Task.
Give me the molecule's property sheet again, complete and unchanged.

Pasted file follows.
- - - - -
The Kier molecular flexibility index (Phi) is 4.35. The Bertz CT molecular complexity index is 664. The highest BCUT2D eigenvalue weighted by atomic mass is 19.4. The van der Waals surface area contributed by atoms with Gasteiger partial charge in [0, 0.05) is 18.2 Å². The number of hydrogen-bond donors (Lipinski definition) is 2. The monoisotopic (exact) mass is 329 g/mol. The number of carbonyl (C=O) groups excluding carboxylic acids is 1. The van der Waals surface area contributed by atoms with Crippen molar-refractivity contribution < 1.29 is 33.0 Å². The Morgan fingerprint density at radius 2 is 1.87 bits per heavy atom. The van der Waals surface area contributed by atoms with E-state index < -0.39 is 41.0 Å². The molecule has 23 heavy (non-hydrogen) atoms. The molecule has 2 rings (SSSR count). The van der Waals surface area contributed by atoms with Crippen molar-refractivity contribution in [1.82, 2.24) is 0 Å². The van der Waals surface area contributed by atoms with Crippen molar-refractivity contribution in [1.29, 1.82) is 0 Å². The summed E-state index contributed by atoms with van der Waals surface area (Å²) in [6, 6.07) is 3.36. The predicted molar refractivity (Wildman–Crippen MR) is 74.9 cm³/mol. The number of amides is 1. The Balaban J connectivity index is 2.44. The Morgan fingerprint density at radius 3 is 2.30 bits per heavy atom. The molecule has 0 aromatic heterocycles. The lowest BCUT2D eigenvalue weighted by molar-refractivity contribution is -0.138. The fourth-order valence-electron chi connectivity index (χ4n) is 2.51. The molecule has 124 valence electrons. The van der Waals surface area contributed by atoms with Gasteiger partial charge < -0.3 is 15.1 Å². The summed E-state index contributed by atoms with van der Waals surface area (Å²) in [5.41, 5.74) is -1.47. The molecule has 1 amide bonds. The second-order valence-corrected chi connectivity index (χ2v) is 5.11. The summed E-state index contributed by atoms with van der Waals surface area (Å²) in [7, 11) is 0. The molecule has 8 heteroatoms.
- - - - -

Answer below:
The Kier molecular flexibility index (Phi) is 4.35. The Bertz CT molecular complexity index is 664. The highest BCUT2D eigenvalue weighted by atomic mass is 19.4. The van der Waals surface area contributed by atoms with Gasteiger partial charge in [0, 0.05) is 18.2 Å². The number of hydrogen-bond donors (Lipinski definition) is 2. The monoisotopic (exact) mass is 329 g/mol. The number of carbonyl (C=O) groups excluding carboxylic acids is 1. The van der Waals surface area contributed by atoms with Crippen molar-refractivity contribution < 1.29 is 33.0 Å². The Morgan fingerprint density at radius 2 is 1.87 bits per heavy atom. The van der Waals surface area contributed by atoms with E-state index < -0.39 is 41.0 Å². The molecule has 23 heavy (non-hydrogen) atoms. The molecule has 2 rings (SSSR count). The van der Waals surface area contributed by atoms with Crippen molar-refractivity contribution in [1.82, 2.24) is 0 Å². The van der Waals surface area contributed by atoms with Crippen molar-refractivity contribution in [1.29, 1.82) is 0 Å². The summed E-state index contributed by atoms with van der Waals surface area (Å²) in [6, 6.07) is 3.36. The predicted molar refractivity (Wildman–Crippen MR) is 74.9 cm³/mol. The number of amides is 1. The Balaban J connectivity index is 2.44. The Morgan fingerprint density at radius 3 is 2.30 bits per heavy atom. The molecule has 0 aromatic heterocycles. The lowest BCUT2D eigenvalue weighted by molar-refractivity contribution is -0.138. The fourth-order valence-electron chi connectivity index (χ4n) is 2.51. The molecule has 124 valence electrons. The van der Waals surface area contributed by atoms with Gasteiger partial charge < -0.3 is 15.1 Å². The summed E-state index contributed by atoms with van der Waals surface area (Å²) in [5.41, 5.74) is -1.47. The molecule has 1 amide bonds. The second-order valence-corrected chi connectivity index (χ2v) is 5.11. The summed E-state index contributed by atoms with van der Waals surface area (Å²) in [7, 11) is 0. The molecule has 8 heteroatoms.